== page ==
The Closet: The Battlefield of Faith

1 Samuel  •  3 min. read  •  grade level: 7
1 Samuel
David had been preparing for public service in the secret school of God. God will always work in secret with that soul which He intends to serve Him in public. In the desert he had learned the resources which faith has in God. He had slain the lion and the bear.
Are not our failures invariably because we have not been in secret with the living God? This is the essential and primary matter. Do we esteem communion with God our highest privilege? Our strength is in walking in fellowship with the living God. David had already gone through trial, and had therefore proved the God in whom he trusted. There had been dealing between his soul and God in the wilderness. O beloved, where is it that the saints really learn to get the victory? I believe it is where no eye sees us save God's. The hearty denying of self, the taking up the cross in secret, the knowing the way in the retirement of our closets, to cast down imaginations, and everything that exalteth itself against the knowledge of God; these are our highest achievements. The closet is the great battlefield of faith. Let the foe be met and conquered there. He who has much to do with God in secret, cannot use carnal weapons, and this should show us the importance of coming forth from the presence of the living God into all our service, that we may be thus prepared to detect and mortify all the pretensions of the flesh. It is sad indeed to see a saint trying to fight in the Lord's name, but clothed in the world's armor.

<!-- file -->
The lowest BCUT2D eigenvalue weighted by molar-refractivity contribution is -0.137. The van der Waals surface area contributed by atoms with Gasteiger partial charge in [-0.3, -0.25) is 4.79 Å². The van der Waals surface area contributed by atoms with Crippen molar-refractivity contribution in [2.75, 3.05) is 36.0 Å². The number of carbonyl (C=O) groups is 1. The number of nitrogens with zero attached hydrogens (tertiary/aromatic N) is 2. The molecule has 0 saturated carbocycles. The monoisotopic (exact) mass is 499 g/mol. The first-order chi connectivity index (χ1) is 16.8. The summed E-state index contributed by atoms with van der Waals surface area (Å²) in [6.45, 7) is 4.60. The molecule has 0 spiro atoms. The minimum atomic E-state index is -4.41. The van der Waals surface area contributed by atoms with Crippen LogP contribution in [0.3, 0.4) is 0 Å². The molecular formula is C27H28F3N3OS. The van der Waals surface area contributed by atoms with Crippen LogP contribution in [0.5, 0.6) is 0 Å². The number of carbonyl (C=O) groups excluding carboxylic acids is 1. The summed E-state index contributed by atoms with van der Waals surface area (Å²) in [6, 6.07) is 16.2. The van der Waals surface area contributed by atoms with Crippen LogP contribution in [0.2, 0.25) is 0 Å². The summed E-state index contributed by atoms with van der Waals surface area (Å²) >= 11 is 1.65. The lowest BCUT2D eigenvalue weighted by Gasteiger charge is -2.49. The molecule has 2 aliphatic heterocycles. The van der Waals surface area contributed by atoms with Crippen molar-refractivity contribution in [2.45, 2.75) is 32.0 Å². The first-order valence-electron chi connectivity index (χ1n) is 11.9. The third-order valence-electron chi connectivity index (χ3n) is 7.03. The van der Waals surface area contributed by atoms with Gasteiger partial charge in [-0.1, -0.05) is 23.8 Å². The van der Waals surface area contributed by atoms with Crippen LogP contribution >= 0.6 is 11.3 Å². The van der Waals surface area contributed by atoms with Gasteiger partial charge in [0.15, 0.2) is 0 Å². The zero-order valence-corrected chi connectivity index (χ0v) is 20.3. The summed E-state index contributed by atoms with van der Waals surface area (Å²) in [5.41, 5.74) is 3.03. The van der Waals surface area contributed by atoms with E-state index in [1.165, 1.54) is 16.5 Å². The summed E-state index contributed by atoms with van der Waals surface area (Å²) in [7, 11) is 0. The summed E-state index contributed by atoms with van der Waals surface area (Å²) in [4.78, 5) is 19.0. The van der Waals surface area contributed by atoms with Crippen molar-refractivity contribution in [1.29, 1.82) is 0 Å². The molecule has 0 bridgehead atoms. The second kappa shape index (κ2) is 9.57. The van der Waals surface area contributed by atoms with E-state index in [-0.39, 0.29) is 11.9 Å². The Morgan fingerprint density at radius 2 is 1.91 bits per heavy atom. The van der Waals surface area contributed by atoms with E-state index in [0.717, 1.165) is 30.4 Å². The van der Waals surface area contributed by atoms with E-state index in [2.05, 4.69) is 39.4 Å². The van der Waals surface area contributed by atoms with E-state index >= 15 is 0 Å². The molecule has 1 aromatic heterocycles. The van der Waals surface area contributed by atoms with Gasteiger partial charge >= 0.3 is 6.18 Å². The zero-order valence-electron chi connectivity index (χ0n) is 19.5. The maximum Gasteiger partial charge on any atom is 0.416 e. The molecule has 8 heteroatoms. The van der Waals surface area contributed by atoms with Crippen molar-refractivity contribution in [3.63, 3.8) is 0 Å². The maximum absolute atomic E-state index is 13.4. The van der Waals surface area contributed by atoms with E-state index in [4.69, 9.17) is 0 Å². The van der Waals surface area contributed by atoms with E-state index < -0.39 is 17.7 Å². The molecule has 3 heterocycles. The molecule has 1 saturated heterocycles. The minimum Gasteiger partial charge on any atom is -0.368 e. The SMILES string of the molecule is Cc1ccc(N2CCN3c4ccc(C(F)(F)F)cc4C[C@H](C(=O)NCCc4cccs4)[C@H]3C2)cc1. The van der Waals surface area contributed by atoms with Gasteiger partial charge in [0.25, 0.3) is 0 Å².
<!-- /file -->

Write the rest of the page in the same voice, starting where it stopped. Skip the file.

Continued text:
David said, moreover, "The Lord that delivered me out of the paw of the lion, and out of the paw of the bear, He will deliver me out of the hand of this Philistine.” v. 37. He knew that one was as easy to God as the other. When we are in communion with God we do not shrink from difficulty, for what is difficulty to him? Faith measures every difficulty by the power of God, and then the mountain becomes a plain. Too often, we think that in little things less than Omnipotence will do, and then it is that we fail. Have we not seen zealous and devoted saints fail in some trifling thing? The cause is, that they have not thought of bringing God by faith into all their ways. Abraham could leave his family and his father’s house, and go out at the command of God, not knowing whither he went; but the moment he meets a difficulty in his own wisdom, and gets down into Egypt, what does he do? He constantly fails in comparatively small things.
Faith discerns our own weakness so clearly that it sees that nothing less than the power of God can enable us to overcome anything. So faith never makes light of the danger, for it knows what we are, just as on the other hand, faith never faints a the danger, because it knows what God is.